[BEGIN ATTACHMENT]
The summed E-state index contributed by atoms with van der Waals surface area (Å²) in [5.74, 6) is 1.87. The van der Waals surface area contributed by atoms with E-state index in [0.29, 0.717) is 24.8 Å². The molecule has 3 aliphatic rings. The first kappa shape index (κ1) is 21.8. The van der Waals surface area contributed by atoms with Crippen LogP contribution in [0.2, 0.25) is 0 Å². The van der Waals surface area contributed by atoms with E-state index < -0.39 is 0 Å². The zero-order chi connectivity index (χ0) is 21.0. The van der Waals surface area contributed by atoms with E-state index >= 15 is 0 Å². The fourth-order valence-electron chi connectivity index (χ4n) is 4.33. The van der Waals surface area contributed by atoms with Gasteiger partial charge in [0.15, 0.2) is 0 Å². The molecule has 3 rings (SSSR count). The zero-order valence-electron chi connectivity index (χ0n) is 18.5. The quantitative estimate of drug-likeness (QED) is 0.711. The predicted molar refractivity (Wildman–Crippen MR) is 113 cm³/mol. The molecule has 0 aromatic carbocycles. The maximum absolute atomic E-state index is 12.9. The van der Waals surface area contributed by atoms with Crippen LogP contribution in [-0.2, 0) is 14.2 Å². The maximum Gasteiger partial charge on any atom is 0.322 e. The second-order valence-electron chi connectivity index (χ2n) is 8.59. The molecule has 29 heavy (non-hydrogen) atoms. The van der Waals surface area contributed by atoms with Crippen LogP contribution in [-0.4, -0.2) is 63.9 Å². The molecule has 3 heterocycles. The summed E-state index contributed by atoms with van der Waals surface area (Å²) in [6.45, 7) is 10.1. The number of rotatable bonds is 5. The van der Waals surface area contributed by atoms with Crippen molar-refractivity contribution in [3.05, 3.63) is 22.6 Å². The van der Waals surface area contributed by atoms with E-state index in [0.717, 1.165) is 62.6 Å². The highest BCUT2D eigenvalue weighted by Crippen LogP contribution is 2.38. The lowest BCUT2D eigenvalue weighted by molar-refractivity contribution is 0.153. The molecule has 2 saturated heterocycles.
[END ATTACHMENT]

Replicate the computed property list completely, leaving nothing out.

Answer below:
The summed E-state index contributed by atoms with van der Waals surface area (Å²) in [5.74, 6) is 1.87. The van der Waals surface area contributed by atoms with E-state index in [0.29, 0.717) is 24.8 Å². The molecule has 3 aliphatic rings. The first kappa shape index (κ1) is 21.8. The van der Waals surface area contributed by atoms with Crippen LogP contribution in [0.2, 0.25) is 0 Å². The van der Waals surface area contributed by atoms with E-state index < -0.39 is 0 Å². The zero-order chi connectivity index (χ0) is 21.0. The van der Waals surface area contributed by atoms with E-state index >= 15 is 0 Å². The fourth-order valence-electron chi connectivity index (χ4n) is 4.33. The van der Waals surface area contributed by atoms with Gasteiger partial charge in [0.15, 0.2) is 0 Å². The molecule has 3 rings (SSSR count). The zero-order valence-electron chi connectivity index (χ0n) is 18.5. The quantitative estimate of drug-likeness (QED) is 0.711. The predicted molar refractivity (Wildman–Crippen MR) is 113 cm³/mol. The molecule has 0 aromatic carbocycles. The maximum absolute atomic E-state index is 12.9. The van der Waals surface area contributed by atoms with Crippen LogP contribution in [-0.2, 0) is 14.2 Å². The maximum Gasteiger partial charge on any atom is 0.322 e. The second-order valence-electron chi connectivity index (χ2n) is 8.59. The molecule has 29 heavy (non-hydrogen) atoms. The van der Waals surface area contributed by atoms with Crippen LogP contribution in [-0.4, -0.2) is 63.9 Å². The molecule has 3 heterocycles. The summed E-state index contributed by atoms with van der Waals surface area (Å²) in [6.45, 7) is 10.1. The number of rotatable bonds is 5. The van der Waals surface area contributed by atoms with Crippen molar-refractivity contribution in [3.05, 3.63) is 22.6 Å². The van der Waals surface area contributed by atoms with E-state index in [0.717, 1.165) is 62.6 Å². The highest BCUT2D eigenvalue weighted by Crippen LogP contribution is 2.38. The lowest BCUT2D eigenvalue weighted by molar-refractivity contribution is 0.153. The molecule has 2 saturated heterocycles.